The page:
Employment fraud on the rise

Employment application fraud made up over half of all confirmed frauds recorded to the UK’s fraud prevention service (CIFAS) in the first half of 2014.

Job applicants making serious false declarations about anything from employment history and qualifications to criminal records made up 63 per cent of fraud reported to the service.

The most common reason for recording unsuccessful Employment Application Frauds was the concealing of bad credit history when the position – frequently in financial services – has a regulatory requirement of a clean credit and financial history.

For successful Employment Application Frauds, however, the main reason was the concealing of unspent criminal convictions.

This is likely to be due to the time lag between an individual accepting a job and the relevant vetting and Disclosure and Barring Service (formerly CRB) checks to be completed and returned to the new employer.

The current percentage reflects last years figures and CIFAS has stressed how important it is applicants understand that lying in an application has serious repercussions, such as dismissal and in worst case scenarios, criminal charges.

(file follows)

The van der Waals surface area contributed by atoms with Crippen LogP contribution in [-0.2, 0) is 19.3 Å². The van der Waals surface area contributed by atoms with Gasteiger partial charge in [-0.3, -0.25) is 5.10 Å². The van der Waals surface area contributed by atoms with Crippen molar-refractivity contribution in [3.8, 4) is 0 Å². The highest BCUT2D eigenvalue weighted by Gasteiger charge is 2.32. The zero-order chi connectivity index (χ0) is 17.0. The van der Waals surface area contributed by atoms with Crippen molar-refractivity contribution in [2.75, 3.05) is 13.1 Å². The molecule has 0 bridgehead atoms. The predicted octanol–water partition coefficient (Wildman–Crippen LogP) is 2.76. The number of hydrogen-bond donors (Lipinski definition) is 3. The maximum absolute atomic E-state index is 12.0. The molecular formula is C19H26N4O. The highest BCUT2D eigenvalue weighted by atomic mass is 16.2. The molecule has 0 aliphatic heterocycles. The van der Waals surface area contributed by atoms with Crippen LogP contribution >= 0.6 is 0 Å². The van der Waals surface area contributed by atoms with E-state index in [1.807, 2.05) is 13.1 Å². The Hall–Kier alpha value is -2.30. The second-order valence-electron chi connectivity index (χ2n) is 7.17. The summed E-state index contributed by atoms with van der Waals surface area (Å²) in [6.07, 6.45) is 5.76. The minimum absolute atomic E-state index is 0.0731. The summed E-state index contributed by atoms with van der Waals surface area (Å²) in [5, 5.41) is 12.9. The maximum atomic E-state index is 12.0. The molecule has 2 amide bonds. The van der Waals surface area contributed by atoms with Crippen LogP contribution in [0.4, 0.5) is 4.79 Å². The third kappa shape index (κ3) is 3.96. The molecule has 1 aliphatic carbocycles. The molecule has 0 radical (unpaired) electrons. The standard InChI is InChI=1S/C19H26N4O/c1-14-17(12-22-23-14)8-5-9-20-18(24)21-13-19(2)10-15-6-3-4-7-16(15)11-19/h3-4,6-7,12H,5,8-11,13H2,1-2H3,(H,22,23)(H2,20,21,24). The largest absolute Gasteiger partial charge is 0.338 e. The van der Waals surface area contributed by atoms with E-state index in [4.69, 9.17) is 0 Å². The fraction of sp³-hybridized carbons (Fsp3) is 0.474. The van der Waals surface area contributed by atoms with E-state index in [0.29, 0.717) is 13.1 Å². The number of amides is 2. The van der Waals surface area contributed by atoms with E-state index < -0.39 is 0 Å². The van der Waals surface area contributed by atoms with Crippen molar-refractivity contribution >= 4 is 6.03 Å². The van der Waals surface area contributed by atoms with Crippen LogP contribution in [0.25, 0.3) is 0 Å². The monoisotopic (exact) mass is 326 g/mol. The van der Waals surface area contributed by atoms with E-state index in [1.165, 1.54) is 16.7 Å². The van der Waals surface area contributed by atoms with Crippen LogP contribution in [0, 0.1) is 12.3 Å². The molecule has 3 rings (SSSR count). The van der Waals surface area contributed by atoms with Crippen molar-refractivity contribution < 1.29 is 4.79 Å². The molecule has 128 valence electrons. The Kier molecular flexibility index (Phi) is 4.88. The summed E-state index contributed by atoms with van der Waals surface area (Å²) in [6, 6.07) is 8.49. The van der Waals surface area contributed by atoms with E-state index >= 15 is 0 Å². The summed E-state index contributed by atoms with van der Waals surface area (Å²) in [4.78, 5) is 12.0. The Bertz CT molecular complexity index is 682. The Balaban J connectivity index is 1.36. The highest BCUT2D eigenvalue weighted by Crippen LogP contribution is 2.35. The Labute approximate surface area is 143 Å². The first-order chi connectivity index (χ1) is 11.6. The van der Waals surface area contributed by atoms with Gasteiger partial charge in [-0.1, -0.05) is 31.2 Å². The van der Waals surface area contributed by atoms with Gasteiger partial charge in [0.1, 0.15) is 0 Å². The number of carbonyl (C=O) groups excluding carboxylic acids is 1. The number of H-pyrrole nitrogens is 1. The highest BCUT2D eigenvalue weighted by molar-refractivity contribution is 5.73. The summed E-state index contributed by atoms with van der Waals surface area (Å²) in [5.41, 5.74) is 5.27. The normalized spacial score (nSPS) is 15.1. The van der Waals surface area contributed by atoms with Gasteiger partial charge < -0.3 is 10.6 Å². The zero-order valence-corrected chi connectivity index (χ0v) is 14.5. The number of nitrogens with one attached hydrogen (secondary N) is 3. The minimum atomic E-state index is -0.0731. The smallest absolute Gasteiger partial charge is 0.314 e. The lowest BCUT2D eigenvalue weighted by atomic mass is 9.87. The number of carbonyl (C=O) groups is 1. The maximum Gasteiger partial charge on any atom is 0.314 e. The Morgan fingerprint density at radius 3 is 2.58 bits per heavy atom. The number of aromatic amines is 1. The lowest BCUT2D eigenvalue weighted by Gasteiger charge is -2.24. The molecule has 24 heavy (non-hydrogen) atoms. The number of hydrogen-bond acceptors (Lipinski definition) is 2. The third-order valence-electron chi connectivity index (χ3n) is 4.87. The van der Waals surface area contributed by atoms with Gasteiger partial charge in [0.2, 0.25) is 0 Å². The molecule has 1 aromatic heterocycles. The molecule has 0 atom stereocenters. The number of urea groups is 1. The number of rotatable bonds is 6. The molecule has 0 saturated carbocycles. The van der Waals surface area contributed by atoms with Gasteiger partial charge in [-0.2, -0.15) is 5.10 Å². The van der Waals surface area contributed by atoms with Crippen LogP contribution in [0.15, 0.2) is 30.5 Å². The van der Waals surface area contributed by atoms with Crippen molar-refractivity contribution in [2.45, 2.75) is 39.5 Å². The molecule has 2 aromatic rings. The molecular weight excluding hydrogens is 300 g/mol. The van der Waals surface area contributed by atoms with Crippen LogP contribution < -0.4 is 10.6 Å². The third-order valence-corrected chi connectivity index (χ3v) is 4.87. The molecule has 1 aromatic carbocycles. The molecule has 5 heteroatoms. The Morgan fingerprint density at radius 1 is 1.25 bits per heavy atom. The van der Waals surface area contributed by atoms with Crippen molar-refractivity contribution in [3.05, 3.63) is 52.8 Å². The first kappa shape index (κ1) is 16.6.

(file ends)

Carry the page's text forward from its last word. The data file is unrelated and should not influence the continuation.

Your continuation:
The scale of the reported fraud is also proof that organisations are running more stringent checks than ever before. However, CIFAS has observed that while it is concerning that an increasing number of individuals are turning to fraud to gain employment, it is encouraging that most of them – 70 per cent – were unsuccessful.

This high proportion indicates that organisations are catching them out before there is any chance of financial, reputational or regulatory damage.

CIFAS Chief Executive, Simon Dukes, said: “While competition for jobs is fierce, the temptation to lie to make an application or CV stand out might seem appealing.

“However, fraudulent declarations can have very serious consequences. Not only can it lead to dismissal when discovered but – if an applicant finds him or herself in a position for which they are not suitable, due to a fraudulent declaration – then they can cause financial damage to an organisation and lead it into reputational and regulatory trouble too.”

“Organisations have long been expected to verify the details given to them by customers. They have now come to recognise that they also need to apply those same standards to prospective employees. For applicants, therefore, it really is better to be honest rather than trying to mislead, only to end up in bigger trouble as a result.”

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